National Palace Museum price hike aimed at foreign tourists: museum director
December 5, 2013, 12:24 am TWN
TAIPEI -- After a nearly year-long delay, the National Palace Museum (NPM) is planning to raise ticket prices next April, director Fung Ming-chu said yesterday.
Rising operating costs and increases in electricity and fuel prices have compelled the museum to push for an increase in admission prices, Fung said at a hearing of the Legislature's Education and Culture Committee, which was reviewing the NPM's budget for 2014.
The museum is proposing to raise prices for individual tickets from NT$160 (US$5.40) to NT$250, group tickets from NT$100 to NT$230 and discount tickets from NT$80 to NT$150.
The museum told the committee in March that it intended to raise ticket prices on April 15 but had to postpone the move until July because of strong opposition.
During a subsequent budget review in the first half of the year, the committee demanded that the NPM suspend the planned price hikes.
It argued at the time that the NPM's art belonged to the people and was not a tool to help the museum get rich and said it was not appropriate to consider ticket sales as a source of income.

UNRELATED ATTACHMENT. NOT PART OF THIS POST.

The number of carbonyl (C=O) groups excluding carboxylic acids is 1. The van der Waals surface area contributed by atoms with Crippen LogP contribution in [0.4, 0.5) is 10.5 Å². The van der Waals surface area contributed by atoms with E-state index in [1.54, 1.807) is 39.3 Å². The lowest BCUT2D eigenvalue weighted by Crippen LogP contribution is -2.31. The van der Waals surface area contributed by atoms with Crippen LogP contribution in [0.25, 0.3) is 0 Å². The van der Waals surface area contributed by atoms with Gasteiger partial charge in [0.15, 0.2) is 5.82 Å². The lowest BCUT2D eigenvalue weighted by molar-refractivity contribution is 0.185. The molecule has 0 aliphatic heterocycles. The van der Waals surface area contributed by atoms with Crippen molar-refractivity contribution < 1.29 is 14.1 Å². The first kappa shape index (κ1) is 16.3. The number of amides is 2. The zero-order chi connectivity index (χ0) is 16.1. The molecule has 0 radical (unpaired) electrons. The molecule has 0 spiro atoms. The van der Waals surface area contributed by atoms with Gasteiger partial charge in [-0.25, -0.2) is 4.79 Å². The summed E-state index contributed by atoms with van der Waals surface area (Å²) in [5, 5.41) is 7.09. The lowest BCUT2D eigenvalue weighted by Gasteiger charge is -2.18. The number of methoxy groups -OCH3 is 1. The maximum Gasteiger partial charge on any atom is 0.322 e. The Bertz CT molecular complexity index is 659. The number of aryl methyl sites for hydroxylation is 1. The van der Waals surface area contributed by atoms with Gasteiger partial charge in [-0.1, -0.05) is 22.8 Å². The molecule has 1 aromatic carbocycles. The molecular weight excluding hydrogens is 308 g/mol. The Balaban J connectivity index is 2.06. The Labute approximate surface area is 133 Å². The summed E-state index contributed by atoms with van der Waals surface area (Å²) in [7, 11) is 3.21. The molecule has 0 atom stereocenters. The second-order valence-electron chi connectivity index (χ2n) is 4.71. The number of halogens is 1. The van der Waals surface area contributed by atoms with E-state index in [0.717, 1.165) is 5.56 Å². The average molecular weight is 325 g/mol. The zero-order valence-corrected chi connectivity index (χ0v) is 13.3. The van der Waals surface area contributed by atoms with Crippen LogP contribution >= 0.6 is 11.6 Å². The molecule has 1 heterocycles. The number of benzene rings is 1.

In defending the planned price hike on Wednesday, Fung said 18 categories of people can enter the museum for free, including students, retirees, teachers, low-income individuals and people living near the museum.
The hefty increase in group ticket prices appeared largely directed at overseas visitors, especially those from China.
Of the museum's 4.36 million visitors in 2012, over 2.8 million people entered the museum as part of a group, of which 2.12 million came from China alone, accounting for nearly half of the museum's annual attendance.
Another 448,000 group visitors came from Japan, 93,000 were from South Korea, 70,000 were from Southeast Asian countries, 68,000 were from Hong Kong and 44,000 were from Taiwan.
The museum expects the number of visitors to reach 4.5 million in 2013.